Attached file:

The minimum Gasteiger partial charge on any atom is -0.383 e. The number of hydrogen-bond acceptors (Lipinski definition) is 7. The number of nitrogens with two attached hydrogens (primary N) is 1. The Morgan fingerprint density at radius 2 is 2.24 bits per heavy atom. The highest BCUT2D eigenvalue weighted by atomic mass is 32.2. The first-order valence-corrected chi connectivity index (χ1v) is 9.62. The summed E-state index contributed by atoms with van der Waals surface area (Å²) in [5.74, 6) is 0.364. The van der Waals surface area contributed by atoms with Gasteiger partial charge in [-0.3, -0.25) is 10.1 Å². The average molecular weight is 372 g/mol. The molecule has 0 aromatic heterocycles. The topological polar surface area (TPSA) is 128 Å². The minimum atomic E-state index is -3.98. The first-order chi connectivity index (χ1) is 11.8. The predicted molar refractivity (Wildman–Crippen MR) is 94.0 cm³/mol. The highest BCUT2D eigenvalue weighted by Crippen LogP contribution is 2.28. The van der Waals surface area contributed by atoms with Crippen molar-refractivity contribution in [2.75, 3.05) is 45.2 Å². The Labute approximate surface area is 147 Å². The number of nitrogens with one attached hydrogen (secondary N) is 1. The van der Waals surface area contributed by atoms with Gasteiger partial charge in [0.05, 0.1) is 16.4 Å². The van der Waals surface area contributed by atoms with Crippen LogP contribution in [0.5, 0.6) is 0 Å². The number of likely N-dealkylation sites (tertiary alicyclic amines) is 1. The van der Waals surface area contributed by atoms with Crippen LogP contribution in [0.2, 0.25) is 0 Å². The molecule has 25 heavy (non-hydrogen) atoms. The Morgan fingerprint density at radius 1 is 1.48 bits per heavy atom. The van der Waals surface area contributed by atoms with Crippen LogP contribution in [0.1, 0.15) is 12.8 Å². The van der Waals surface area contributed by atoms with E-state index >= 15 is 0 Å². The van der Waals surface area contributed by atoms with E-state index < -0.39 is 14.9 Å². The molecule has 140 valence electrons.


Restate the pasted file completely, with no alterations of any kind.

The minimum Gasteiger partial charge on any atom is -0.383 e. The number of hydrogen-bond acceptors (Lipinski definition) is 7. The number of nitrogens with two attached hydrogens (primary N) is 1. The Morgan fingerprint density at radius 2 is 2.24 bits per heavy atom. The highest BCUT2D eigenvalue weighted by atomic mass is 32.2. The first-order valence-corrected chi connectivity index (χ1v) is 9.62. The summed E-state index contributed by atoms with van der Waals surface area (Å²) in [5.74, 6) is 0.364. The van der Waals surface area contributed by atoms with Gasteiger partial charge in [-0.3, -0.25) is 10.1 Å². The average molecular weight is 372 g/mol. The molecule has 0 aromatic heterocycles. The topological polar surface area (TPSA) is 128 Å². The minimum atomic E-state index is -3.98. The first-order chi connectivity index (χ1) is 11.8. The predicted molar refractivity (Wildman–Crippen MR) is 94.0 cm³/mol. The highest BCUT2D eigenvalue weighted by Crippen LogP contribution is 2.28. The van der Waals surface area contributed by atoms with Crippen molar-refractivity contribution in [2.75, 3.05) is 45.2 Å². The Labute approximate surface area is 147 Å². The number of nitrogens with one attached hydrogen (secondary N) is 1. The van der Waals surface area contributed by atoms with Gasteiger partial charge in [0.05, 0.1) is 16.4 Å². The van der Waals surface area contributed by atoms with Crippen LogP contribution in [0.5, 0.6) is 0 Å². The number of likely N-dealkylation sites (tertiary alicyclic amines) is 1. The van der Waals surface area contributed by atoms with Crippen LogP contribution in [0.2, 0.25) is 0 Å². The molecule has 25 heavy (non-hydrogen) atoms. The Morgan fingerprint density at radius 1 is 1.48 bits per heavy atom. The van der Waals surface area contributed by atoms with Crippen LogP contribution in [0.1, 0.15) is 12.8 Å². The van der Waals surface area contributed by atoms with E-state index >= 15 is 0 Å². The van der Waals surface area contributed by atoms with E-state index < -0.39 is 14.9 Å². The molecule has 140 valence electrons.